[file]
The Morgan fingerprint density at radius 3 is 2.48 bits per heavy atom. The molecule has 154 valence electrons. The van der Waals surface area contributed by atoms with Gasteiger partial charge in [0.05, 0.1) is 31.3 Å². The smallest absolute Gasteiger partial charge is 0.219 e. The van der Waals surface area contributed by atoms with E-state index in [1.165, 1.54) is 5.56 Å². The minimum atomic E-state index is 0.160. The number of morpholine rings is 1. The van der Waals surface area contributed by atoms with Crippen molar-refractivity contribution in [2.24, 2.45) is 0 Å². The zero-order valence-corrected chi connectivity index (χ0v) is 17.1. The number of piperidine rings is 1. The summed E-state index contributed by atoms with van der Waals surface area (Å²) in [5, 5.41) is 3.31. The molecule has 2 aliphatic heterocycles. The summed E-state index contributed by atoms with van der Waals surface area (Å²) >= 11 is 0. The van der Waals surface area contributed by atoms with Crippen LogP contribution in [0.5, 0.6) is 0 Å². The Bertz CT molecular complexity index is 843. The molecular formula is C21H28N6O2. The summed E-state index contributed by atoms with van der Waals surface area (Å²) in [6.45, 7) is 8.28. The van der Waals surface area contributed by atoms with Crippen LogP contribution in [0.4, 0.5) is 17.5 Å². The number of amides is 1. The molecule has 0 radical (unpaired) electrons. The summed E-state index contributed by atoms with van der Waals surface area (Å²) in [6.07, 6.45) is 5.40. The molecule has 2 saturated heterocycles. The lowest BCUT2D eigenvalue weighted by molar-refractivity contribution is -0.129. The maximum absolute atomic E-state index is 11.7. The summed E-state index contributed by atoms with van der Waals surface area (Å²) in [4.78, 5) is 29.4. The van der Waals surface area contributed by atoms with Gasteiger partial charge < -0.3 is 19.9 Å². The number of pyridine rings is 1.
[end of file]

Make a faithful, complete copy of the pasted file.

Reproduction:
The Morgan fingerprint density at radius 3 is 2.48 bits per heavy atom. The molecule has 154 valence electrons. The van der Waals surface area contributed by atoms with Gasteiger partial charge in [0.05, 0.1) is 31.3 Å². The smallest absolute Gasteiger partial charge is 0.219 e. The van der Waals surface area contributed by atoms with E-state index in [1.165, 1.54) is 5.56 Å². The minimum atomic E-state index is 0.160. The number of morpholine rings is 1. The van der Waals surface area contributed by atoms with Crippen molar-refractivity contribution in [2.24, 2.45) is 0 Å². The zero-order valence-corrected chi connectivity index (χ0v) is 17.1. The number of piperidine rings is 1. The summed E-state index contributed by atoms with van der Waals surface area (Å²) in [5, 5.41) is 3.31. The molecule has 2 aliphatic heterocycles. The summed E-state index contributed by atoms with van der Waals surface area (Å²) >= 11 is 0. The van der Waals surface area contributed by atoms with Crippen LogP contribution in [0.5, 0.6) is 0 Å². The Bertz CT molecular complexity index is 843. The molecular formula is C21H28N6O2. The summed E-state index contributed by atoms with van der Waals surface area (Å²) in [6.45, 7) is 8.28. The van der Waals surface area contributed by atoms with Crippen LogP contribution in [0.4, 0.5) is 17.5 Å². The number of amides is 1. The molecule has 0 radical (unpaired) electrons. The summed E-state index contributed by atoms with van der Waals surface area (Å²) in [6.07, 6.45) is 5.40. The molecule has 2 saturated heterocycles. The lowest BCUT2D eigenvalue weighted by molar-refractivity contribution is -0.129. The maximum absolute atomic E-state index is 11.7. The summed E-state index contributed by atoms with van der Waals surface area (Å²) in [4.78, 5) is 29.4. The van der Waals surface area contributed by atoms with Gasteiger partial charge < -0.3 is 19.9 Å². The number of pyridine rings is 1.